PhD thesis by Alister Thorpe
Ethics and engagement protocols for Indigenous research are well established, yet it is difficult to measure how (and if) protocols are complied with. There has been an extensive range of Indigenous protocols, principles and guidelines published regarding ethics, engagement and translation of Indigenous health research. These principles seek to improve the research process and increase the likelihood of achieving better research outcomes for Aboriginal and Torres Strait Islander communities. However, real research outcomes for Aboriginal and Torres Strait Islander people, and evidence regarding use of research in policy and practice suggest that research is failing to have the impact that it promises.
To be effective, Indigenous research must involve Indigenous people in the planning, development, dissemination and implementation. This research aims to provide evidence that the development of research that is actively informed and guided by ethics, engagement and translation principles will more likely lead to research impact and benefit for Aboriginal and Torres Strait Islander people and communities.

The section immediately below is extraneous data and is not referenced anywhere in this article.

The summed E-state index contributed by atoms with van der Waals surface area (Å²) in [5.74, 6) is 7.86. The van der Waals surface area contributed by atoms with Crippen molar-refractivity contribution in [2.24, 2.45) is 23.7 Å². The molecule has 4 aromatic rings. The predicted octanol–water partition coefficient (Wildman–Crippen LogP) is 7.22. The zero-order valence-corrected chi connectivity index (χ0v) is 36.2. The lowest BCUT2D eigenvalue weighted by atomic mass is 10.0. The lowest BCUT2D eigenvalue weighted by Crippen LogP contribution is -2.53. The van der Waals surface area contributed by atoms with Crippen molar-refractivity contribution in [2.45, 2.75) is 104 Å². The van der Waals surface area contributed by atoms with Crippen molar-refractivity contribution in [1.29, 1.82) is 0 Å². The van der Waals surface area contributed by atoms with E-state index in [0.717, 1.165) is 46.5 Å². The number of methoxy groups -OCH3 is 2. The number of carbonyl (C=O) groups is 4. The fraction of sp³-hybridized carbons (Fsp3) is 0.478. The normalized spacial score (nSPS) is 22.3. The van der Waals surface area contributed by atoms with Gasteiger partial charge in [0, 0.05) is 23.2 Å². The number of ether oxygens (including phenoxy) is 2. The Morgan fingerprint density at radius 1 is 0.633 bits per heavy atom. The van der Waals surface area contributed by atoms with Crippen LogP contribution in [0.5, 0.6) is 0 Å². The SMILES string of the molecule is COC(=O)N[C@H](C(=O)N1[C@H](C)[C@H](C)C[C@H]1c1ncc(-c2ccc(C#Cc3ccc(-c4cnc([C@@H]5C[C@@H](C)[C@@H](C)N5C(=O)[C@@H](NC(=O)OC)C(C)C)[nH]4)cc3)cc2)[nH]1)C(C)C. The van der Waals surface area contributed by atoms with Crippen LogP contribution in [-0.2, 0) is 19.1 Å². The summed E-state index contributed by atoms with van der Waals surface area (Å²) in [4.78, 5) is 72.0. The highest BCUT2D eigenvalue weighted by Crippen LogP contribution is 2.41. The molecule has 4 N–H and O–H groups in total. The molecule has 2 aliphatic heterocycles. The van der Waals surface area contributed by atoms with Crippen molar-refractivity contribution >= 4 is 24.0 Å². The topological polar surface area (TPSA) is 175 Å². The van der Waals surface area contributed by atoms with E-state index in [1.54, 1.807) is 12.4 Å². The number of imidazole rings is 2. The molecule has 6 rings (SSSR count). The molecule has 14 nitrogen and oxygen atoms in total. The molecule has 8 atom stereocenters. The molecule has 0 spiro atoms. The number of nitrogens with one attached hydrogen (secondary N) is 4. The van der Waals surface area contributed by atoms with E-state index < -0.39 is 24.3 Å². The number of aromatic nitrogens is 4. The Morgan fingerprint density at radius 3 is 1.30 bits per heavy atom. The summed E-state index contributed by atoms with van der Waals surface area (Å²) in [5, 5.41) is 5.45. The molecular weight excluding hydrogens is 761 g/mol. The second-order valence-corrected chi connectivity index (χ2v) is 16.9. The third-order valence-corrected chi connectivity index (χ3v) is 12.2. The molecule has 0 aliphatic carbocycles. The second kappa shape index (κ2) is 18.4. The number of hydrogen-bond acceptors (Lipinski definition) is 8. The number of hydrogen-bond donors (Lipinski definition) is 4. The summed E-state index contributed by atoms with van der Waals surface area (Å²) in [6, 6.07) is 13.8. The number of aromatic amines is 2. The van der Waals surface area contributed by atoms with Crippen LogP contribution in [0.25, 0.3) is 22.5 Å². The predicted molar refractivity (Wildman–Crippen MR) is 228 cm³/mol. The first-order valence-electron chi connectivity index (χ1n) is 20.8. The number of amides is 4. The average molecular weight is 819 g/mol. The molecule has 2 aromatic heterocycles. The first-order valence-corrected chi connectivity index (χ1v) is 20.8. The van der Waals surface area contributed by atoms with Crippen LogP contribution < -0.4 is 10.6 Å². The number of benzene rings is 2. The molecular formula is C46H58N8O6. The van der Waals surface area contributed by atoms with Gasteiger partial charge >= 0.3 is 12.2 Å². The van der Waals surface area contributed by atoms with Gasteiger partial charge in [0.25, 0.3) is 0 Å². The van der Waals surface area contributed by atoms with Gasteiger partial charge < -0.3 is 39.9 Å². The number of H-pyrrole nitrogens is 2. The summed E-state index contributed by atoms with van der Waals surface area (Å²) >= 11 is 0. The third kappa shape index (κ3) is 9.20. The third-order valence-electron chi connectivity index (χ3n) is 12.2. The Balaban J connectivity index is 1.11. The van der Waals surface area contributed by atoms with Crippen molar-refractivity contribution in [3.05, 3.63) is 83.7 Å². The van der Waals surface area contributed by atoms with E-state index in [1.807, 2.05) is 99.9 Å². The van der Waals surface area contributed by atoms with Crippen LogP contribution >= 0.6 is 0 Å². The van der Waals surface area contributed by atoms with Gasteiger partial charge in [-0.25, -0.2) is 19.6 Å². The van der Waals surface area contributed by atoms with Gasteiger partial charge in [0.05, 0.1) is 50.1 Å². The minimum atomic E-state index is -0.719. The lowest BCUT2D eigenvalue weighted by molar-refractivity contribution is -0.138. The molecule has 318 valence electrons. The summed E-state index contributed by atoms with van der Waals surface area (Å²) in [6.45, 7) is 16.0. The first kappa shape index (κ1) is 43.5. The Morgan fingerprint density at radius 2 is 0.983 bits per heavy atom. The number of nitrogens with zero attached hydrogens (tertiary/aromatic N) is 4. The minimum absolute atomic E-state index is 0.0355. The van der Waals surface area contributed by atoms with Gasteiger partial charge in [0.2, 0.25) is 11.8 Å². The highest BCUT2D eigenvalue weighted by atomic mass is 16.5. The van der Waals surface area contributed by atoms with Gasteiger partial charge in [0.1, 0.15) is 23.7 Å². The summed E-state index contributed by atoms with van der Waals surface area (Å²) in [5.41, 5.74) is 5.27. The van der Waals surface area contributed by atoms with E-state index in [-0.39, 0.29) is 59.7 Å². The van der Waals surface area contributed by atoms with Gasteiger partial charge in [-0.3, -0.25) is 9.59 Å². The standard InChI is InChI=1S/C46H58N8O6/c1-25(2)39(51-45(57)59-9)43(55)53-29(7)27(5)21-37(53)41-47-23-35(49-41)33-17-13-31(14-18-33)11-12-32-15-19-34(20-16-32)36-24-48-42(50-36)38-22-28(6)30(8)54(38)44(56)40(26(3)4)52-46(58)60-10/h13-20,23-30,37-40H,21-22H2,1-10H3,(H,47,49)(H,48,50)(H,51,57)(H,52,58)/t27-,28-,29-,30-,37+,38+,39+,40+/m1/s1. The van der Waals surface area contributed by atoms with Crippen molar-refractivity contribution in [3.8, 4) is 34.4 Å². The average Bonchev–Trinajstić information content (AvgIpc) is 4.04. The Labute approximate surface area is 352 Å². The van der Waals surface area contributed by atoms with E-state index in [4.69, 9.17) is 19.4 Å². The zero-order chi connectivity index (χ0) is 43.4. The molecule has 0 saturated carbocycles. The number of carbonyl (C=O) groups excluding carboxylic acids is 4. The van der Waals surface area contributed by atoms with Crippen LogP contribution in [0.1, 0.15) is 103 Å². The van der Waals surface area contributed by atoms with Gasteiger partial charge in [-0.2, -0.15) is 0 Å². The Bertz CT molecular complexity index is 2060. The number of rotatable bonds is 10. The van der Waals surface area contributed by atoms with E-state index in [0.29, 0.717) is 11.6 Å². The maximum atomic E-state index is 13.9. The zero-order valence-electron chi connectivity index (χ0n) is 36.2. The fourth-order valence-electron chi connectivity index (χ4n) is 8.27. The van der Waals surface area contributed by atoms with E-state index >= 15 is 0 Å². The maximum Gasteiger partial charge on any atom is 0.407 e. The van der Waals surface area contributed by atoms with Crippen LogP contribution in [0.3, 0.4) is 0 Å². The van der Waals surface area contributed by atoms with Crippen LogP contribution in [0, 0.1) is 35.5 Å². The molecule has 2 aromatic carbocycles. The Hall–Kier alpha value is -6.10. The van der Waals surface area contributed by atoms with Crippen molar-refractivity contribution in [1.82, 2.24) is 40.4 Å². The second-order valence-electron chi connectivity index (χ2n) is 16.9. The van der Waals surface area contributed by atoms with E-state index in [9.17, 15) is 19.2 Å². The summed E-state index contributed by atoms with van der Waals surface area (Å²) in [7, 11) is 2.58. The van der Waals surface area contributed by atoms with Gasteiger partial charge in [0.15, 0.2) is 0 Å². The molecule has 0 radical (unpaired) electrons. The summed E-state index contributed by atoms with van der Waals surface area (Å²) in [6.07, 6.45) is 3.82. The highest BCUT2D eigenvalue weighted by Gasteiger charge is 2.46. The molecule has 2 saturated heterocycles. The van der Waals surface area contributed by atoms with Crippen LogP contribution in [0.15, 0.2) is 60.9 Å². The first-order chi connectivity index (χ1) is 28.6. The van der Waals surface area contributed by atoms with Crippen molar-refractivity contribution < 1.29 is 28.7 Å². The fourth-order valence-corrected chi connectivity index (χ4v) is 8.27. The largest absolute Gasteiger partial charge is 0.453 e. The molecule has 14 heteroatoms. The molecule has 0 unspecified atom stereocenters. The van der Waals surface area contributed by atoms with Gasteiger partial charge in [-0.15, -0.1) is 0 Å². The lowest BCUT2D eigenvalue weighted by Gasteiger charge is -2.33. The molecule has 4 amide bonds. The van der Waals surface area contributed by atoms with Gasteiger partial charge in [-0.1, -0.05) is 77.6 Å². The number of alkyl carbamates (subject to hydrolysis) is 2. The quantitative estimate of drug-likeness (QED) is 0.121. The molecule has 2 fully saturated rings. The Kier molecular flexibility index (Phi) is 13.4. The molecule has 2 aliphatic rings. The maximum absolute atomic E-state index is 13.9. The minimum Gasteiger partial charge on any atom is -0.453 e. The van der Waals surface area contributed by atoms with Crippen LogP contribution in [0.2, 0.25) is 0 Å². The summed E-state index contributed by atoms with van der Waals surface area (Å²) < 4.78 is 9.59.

The proposal aims to develop an Aboriginal health research tool to compare and/or measure the impact of engagement, ethics and translation implementation in past (and current) Aboriginal health research projects.
In the last 9 years Alister has worked at the University of Melbourne and been involved in a number of Aboriginal research projects including the Taking Care of Business project, the development of a Victorian Aboriginal Child Health Development and Wellbeing Survey and the Injecting Drug Use Project at the Victorian Aboriginal Health Service.
As an Aboriginal man Alister wants to protect and strengthen his cultural knowledge and understanding and pass this on to his children. As an Aboriginal researcher and community member he hopes to use the skills and knowledge he has gained to develop research projects applying Indigenous research principles in strong partnership with Aboriginal communities, to support outcomes that improve Aboriginal health and wellbeing.